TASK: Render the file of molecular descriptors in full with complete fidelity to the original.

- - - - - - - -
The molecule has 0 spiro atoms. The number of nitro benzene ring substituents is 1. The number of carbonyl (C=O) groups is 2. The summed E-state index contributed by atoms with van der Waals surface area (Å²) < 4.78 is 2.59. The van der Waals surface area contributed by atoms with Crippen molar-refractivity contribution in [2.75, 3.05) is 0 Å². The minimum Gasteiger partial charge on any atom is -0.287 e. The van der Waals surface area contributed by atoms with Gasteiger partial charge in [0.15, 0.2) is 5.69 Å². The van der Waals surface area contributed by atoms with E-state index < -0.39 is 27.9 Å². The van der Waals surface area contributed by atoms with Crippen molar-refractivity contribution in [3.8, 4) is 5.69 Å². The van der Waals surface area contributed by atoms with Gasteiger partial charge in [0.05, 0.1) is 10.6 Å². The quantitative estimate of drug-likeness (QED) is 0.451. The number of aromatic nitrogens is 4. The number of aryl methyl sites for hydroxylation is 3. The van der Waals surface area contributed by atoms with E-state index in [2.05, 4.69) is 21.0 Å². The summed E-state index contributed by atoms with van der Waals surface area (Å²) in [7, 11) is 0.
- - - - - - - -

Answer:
The molecule has 0 spiro atoms. The number of nitro benzene ring substituents is 1. The number of carbonyl (C=O) groups is 2. The summed E-state index contributed by atoms with van der Waals surface area (Å²) < 4.78 is 2.59. The van der Waals surface area contributed by atoms with Crippen molar-refractivity contribution in [2.75, 3.05) is 0 Å². The minimum Gasteiger partial charge on any atom is -0.287 e. The van der Waals surface area contributed by atoms with Gasteiger partial charge in [0.15, 0.2) is 5.69 Å². The van der Waals surface area contributed by atoms with E-state index < -0.39 is 27.9 Å². The van der Waals surface area contributed by atoms with Crippen molar-refractivity contribution in [3.8, 4) is 5.69 Å². The van der Waals surface area contributed by atoms with Gasteiger partial charge in [0.05, 0.1) is 10.6 Å². The quantitative estimate of drug-likeness (QED) is 0.451. The number of aromatic nitrogens is 4. The number of aryl methyl sites for hydroxylation is 3. The van der Waals surface area contributed by atoms with E-state index in [2.05, 4.69) is 21.0 Å². The summed E-state index contributed by atoms with van der Waals surface area (Å²) in [7, 11) is 0.